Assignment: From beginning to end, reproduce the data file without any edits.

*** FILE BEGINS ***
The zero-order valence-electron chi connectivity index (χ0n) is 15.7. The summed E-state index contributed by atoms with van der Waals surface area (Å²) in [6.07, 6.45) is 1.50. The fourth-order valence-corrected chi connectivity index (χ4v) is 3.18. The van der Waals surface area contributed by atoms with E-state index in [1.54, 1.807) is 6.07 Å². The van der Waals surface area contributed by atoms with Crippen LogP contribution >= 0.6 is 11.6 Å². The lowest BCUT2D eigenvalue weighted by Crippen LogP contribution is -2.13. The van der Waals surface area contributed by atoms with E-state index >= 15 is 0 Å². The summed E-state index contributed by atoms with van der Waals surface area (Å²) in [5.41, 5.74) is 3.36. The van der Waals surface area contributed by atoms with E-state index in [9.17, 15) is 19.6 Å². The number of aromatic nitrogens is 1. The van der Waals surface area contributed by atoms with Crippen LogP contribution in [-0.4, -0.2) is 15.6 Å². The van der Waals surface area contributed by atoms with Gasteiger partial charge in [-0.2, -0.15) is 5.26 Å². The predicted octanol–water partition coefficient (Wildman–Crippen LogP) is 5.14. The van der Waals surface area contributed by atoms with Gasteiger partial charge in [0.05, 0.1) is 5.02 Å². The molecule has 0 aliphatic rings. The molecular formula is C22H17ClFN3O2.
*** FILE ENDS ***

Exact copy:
The zero-order valence-electron chi connectivity index (χ0n) is 15.7. The summed E-state index contributed by atoms with van der Waals surface area (Å²) in [6.07, 6.45) is 1.50. The fourth-order valence-corrected chi connectivity index (χ4v) is 3.18. The van der Waals surface area contributed by atoms with E-state index in [1.54, 1.807) is 6.07 Å². The van der Waals surface area contributed by atoms with Crippen LogP contribution >= 0.6 is 11.6 Å². The lowest BCUT2D eigenvalue weighted by Crippen LogP contribution is -2.13. The van der Waals surface area contributed by atoms with E-state index >= 15 is 0 Å². The summed E-state index contributed by atoms with van der Waals surface area (Å²) in [5.41, 5.74) is 3.36. The van der Waals surface area contributed by atoms with E-state index in [9.17, 15) is 19.6 Å². The number of aromatic nitrogens is 1. The van der Waals surface area contributed by atoms with Crippen LogP contribution in [-0.4, -0.2) is 15.6 Å². The van der Waals surface area contributed by atoms with Gasteiger partial charge in [-0.2, -0.15) is 5.26 Å². The predicted octanol–water partition coefficient (Wildman–Crippen LogP) is 5.14. The van der Waals surface area contributed by atoms with Gasteiger partial charge in [0.05, 0.1) is 5.02 Å². The molecule has 0 aliphatic rings. The molecular formula is C22H17ClFN3O2.